Miyako ramie textile Photo:Okinawa Convention&Visitors Bureau

Miyako ramie textile Miyako jofu

The smooth texture of ramie and a waxy luster
A delicate traditional textile from Okinawa


What is Miyako ramie textile ?

Miyako jofu is a textile produced on the island of Miyakojima, Okinawa prefecture. It is woven from a fabric called ramie and dyed with Ryukyu indigo, a type of indigo native to Okinawa. This textile has a fine kasuri pattern* and a smooth and lustrous texture with a waxy appearance. The fibers for the fine threads are individually pulled out from the ramie plant by hand. As a result, textile woven with these threads has a good air permeability and is strong enough to last for three generations.
The ramie plant, which belongs to the nettle family and is a perennial plant, has long been native to Okinawa. It grows in approximately forty days and can be harvested around five times a year. It is not unusual that the production process will take a few years from initial stage of spinning threads to completing a roll of textile. A tie-dye method is used to repeatedly dye the warp threads with Ryukyu indigo and at least 1120 threads are used to form the warp thread. Weaving takes more than three months and when the textile is woven, once can see a tortoise shell or flower pattern emerging in a fine white kasuri pattern. This craft has a soft and lustrous texture from being hammered, which is the final production step.
Miyako ramie is one of Japan's four major fiber textiles. As a high quality indigo dye textile, it has been designated as an Important Intangible Cultural Asset of Japan.

*A kasuri pattern is precise patterning and images that result from wrapping fibers in thread in order to specifically dye the fabric.


Miyako ramie textile - History Photo:Okinawa Convention&Visitors Bureau

It is believed that textiles using ramie plant have been produced in Miyakojima since the 15th century. About four hundred years ago, a Ryukyu Kingdom (current day Okinawa) ship full of gifts for the Chinese Ming dynasty (1368-1644) was about to sink due to the damage caused by a severe typhoon when a man from Miyakojima dived into the sea and repaired the ship. Thanks to the bravery of the man, all of the ship's passengers were saved. The king of Ryukyu praised the man and assigned him to be a funeral priest. The man's wife was so pleased that she presented a textile to the royal government and this is said to have been the start of Miyako jofu. Afterward, it was presented to the Ryukyu government for about twenty years.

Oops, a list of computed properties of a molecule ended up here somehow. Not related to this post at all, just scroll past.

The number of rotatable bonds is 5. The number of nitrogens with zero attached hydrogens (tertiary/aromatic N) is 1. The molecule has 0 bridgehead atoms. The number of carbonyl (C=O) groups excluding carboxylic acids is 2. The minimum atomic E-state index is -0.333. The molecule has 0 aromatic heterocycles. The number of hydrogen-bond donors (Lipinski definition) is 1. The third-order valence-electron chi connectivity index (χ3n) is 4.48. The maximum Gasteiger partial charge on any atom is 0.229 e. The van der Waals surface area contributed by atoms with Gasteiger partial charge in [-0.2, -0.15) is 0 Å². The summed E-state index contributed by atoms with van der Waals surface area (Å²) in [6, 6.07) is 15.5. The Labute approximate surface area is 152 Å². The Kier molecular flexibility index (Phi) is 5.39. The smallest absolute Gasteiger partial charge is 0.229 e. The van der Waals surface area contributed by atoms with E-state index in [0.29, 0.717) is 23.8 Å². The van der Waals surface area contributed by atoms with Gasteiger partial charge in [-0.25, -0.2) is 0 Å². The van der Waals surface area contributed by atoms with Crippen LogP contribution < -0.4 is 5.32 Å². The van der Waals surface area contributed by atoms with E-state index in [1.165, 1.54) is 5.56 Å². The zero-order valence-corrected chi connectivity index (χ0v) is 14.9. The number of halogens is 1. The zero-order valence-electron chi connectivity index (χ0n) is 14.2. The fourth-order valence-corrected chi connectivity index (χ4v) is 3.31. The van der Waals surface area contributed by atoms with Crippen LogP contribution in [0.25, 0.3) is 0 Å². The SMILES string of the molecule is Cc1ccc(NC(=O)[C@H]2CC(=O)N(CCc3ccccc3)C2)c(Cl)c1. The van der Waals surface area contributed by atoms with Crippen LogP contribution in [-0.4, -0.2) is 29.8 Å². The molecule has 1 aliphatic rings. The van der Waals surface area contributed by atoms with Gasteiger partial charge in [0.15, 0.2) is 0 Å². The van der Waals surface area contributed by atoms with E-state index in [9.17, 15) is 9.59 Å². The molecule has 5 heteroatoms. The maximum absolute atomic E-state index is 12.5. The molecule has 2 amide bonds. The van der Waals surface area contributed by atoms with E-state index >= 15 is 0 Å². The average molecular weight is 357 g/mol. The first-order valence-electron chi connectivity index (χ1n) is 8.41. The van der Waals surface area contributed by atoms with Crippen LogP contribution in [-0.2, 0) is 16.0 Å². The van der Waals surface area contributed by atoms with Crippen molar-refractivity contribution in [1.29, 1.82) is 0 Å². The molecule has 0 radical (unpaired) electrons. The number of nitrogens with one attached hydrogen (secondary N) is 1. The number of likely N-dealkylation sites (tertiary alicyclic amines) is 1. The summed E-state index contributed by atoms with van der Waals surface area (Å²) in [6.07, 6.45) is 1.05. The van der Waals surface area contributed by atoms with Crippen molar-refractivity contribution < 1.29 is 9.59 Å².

The Satsuma domain (current day Kagoshima prefecture) started to rule Ryukyu in 1609 and they introduced a poll tax from the year 1637. So, it became a responsibility of the Ryukyu women to produce Miyako ramie textile and present it to the Satsuma government as tax payment. Produced under the strict supervision of government officers, it became widely-known as a delicate and high quality textile called Satsuma jofu. When the poll tax was abolished, a textile association was formed to prevent the quality of the textile from deteriorating. They kept the quality of the textile as high as possible. The production peak was from the Taisho period (1912-1926) until the beginning of the Showa period (1926-1989). Production of Miyako ramie textile declined after World War II when Okinawa started being governed by the United States. Currently, the people of Okinawa are putting efforts toward developing successors who will carry on production of the textile using traditional techniques.

General Production Process

Miyako ramie textile - General Production Process Photo:Okinawa Convention&Visitors Bureau